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San Diego sees improvement after requiring Falck to contract with AMR

Falck averaged 879 ambulance hours per day in June, closer to the goal of 900 hours since taking over in November 2021

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Photo/K.C. Alfred/The San Diego Union-Tribune/Tribune News Service

By David Garrick
The San Diego Union-Tribune

SAN DIEGO — Major changes San Diego is making to city ambulance service began paying off last month, when significantly more ambulances were on the road for more hours — exceeding a city goal that had never before been met.

The surge is partly the result of San Diego’s recent move to require ambulance provider Falck USA to contract with a second provider, American Medical Response, for 48 more ambulance hours per day.

But Falck has also sharply increased the number of ambulance hours it can provide by expanding its workforce. Company officials credit that expansion to higher pay, $50,000 signing bonuses and accelerated training for new hires.

Falck averaged 879 ambulance hours per day in June — much closer to a city goal of 900 hours per day than Falck has ever come since taking over San Diego’s ambulance service in November 2021.

Combined with the 48 hours per day provided by AMR, which began working as Falck’s subcontractor May 29, total ambulance hours per day in San Diego averaged 927 in June.

That’s up from previous months. Average daily hours were 795 in January, 786 in February, 788 in March, 795 in April and 845 in May.

The surge comes just as city officials are scheduled to consider July 19 a fundamental shift in ambulance service toward a new system known as the alliance model.

Under the existing model for ambulance service, Falck pays San Diego $9 million a year for the right to charge patients for the roughly 300 ambulance transports per day in the city.

Under the new model, the city will pay Falck, AMR and any other providers fees to operate ambulances and will have the right to charge patients itself.

While the model shifts financial risk from Falck to the city, supporters say the change makes financial sense.

That’s because a new state law that took effect in January makes the reimbursement rates public agencies get from Medicare and Medi-Cal patients nearly triple the rates private ambulance providers get.

Falck’s recent success at boosting ambulance hours may help lock the company in as the city’s primary provider under the new model. Falck’s previous struggles had prompted city officials to consider bringing ambulance service in-house.

The labor union representing Falck’s paramedics and emergency medical technicians — the San Diego Association of Prehospital Professionals — said Thursday that the recent surge shows Falck has a sustainable plan for San Diego.

“They’re in it for the long haul,” said union president Tony Sorci. “Having 900 hours per day or better is the magic sauce.”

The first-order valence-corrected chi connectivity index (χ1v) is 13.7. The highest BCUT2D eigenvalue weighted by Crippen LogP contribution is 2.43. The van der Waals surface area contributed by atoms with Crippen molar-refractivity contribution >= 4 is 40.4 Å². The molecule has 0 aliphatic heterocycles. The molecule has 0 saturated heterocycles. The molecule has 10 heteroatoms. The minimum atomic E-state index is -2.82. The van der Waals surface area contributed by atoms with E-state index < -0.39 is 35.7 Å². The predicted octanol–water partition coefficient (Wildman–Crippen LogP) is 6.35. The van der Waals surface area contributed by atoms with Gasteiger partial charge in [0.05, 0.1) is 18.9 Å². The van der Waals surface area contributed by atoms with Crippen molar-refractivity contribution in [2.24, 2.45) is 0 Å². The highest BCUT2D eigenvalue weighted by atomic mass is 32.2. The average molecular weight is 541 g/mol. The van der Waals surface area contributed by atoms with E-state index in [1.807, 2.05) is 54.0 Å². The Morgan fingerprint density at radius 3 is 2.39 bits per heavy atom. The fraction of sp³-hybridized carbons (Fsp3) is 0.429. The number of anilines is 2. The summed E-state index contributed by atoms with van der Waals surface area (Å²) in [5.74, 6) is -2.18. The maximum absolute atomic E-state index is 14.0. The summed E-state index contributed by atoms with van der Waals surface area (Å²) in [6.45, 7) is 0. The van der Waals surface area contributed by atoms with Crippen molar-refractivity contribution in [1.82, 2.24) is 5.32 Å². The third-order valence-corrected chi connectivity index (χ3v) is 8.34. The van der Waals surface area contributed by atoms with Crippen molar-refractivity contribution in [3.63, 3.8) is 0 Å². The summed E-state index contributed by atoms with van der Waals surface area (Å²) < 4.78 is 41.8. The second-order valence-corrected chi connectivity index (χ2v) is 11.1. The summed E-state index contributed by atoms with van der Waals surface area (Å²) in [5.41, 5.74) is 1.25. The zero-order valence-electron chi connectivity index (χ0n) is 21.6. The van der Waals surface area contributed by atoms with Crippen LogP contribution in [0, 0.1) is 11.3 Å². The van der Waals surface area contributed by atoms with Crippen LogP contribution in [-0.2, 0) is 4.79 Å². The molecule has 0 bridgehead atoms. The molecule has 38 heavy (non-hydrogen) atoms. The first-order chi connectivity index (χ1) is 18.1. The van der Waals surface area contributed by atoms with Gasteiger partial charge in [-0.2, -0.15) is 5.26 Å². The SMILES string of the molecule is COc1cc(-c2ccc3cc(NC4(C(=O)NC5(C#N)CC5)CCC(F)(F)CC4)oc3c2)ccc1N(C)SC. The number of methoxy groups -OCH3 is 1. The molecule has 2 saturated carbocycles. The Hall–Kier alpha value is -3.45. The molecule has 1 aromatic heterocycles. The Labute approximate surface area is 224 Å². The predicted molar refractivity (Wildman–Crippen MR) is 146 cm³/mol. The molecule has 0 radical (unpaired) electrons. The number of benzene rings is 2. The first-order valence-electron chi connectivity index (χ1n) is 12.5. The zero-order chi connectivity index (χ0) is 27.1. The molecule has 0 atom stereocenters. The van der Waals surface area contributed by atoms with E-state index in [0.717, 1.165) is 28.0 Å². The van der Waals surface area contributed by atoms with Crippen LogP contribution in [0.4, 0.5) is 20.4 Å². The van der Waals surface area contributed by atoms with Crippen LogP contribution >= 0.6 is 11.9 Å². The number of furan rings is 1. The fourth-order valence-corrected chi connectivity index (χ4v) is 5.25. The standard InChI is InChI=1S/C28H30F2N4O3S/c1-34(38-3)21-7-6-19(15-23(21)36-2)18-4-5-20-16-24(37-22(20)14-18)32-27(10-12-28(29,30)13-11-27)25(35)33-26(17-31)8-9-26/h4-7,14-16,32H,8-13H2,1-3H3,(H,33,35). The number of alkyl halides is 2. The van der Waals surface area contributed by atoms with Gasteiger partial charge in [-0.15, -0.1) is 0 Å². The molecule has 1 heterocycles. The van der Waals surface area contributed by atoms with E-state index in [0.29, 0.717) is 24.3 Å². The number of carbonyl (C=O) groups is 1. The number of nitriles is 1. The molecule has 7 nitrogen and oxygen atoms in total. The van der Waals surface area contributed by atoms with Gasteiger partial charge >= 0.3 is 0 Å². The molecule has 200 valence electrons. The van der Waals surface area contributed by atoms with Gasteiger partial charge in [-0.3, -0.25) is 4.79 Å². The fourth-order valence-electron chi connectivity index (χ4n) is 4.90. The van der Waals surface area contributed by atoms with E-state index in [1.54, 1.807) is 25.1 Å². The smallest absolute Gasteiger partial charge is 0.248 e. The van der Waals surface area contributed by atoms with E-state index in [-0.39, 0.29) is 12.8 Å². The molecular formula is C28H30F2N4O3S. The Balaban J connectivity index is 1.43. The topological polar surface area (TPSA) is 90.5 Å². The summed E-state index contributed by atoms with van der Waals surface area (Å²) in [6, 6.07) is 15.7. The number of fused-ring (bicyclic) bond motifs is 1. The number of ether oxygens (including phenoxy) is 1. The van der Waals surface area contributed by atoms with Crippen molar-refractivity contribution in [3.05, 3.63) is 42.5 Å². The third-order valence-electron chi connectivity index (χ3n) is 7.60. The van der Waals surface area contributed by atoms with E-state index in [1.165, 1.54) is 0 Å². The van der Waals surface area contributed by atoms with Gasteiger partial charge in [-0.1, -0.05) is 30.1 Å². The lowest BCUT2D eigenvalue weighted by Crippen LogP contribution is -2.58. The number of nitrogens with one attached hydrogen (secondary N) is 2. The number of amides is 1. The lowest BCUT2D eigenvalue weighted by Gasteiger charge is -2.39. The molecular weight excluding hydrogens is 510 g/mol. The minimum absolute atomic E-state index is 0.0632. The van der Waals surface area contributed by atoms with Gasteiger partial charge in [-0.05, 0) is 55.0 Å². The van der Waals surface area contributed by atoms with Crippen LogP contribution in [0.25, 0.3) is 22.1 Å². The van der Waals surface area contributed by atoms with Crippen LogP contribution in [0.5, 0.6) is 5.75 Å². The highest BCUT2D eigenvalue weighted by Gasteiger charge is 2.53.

That number of ambulance hours allows the city’s deployment model to work effectively, eliminating the need for ambulances from Rancho Bernardo to handle emergencies in Ocean Beach or for ambulances in Tierrasanta to handle San Ysidro.

Not being overworked boosts employee morale and allows Falck to spread emergency calls more equitably over its ambulance units, Sorci said.

Sorci credited $50,000 signing bonuses established last winter for part of the staffing increase. He noted that paramedics hired before the new bonuses had gotten only $12,000 when hired, so Falck decided to give them all $38,000 more retroactively.

Another factor in the staffing surge has been 17 percent pay raises over three years that Falck paramedics got in a new labor deal finalized this spring.

Before the new deal, the starting annual salary for Falck paramedics in San Diego was $57,206.

Falck officials said Thursday that the company has always been committed to San Diego and that its efforts to overcome a nationwide shortage of paramedics are finally succeeding.

“What we’re seeing now is the payoff for a lot of the long-term investments we’ve made in the system,” said Falck spokesperson Jeff Lucia.

Falck’s managing director for San Diego, John Goward, said San Diego is a remarkable success story, considering paramedic shortages elsewhere in the nation.

“Our intensive efforts to recruit, train and retain paramedics, along with the City Council’s decision to approve subcontracting, made the difference in June, and we are confident that we are in a strong position moving forward,” Goward said.

The alliance model is scheduled for debate by the council’s Public Safety Committee July 19. The model could be approved by the full council before its summer legislative recess, which will run from Aug. 2 through Sept. 5.

This story originally appeared in San Diego Union-Tribune.

©2023 The San Diego Union-Tribune.
Visit sandiegouniontribune.com.
Distributed by Tribune Content Agency, LLC.

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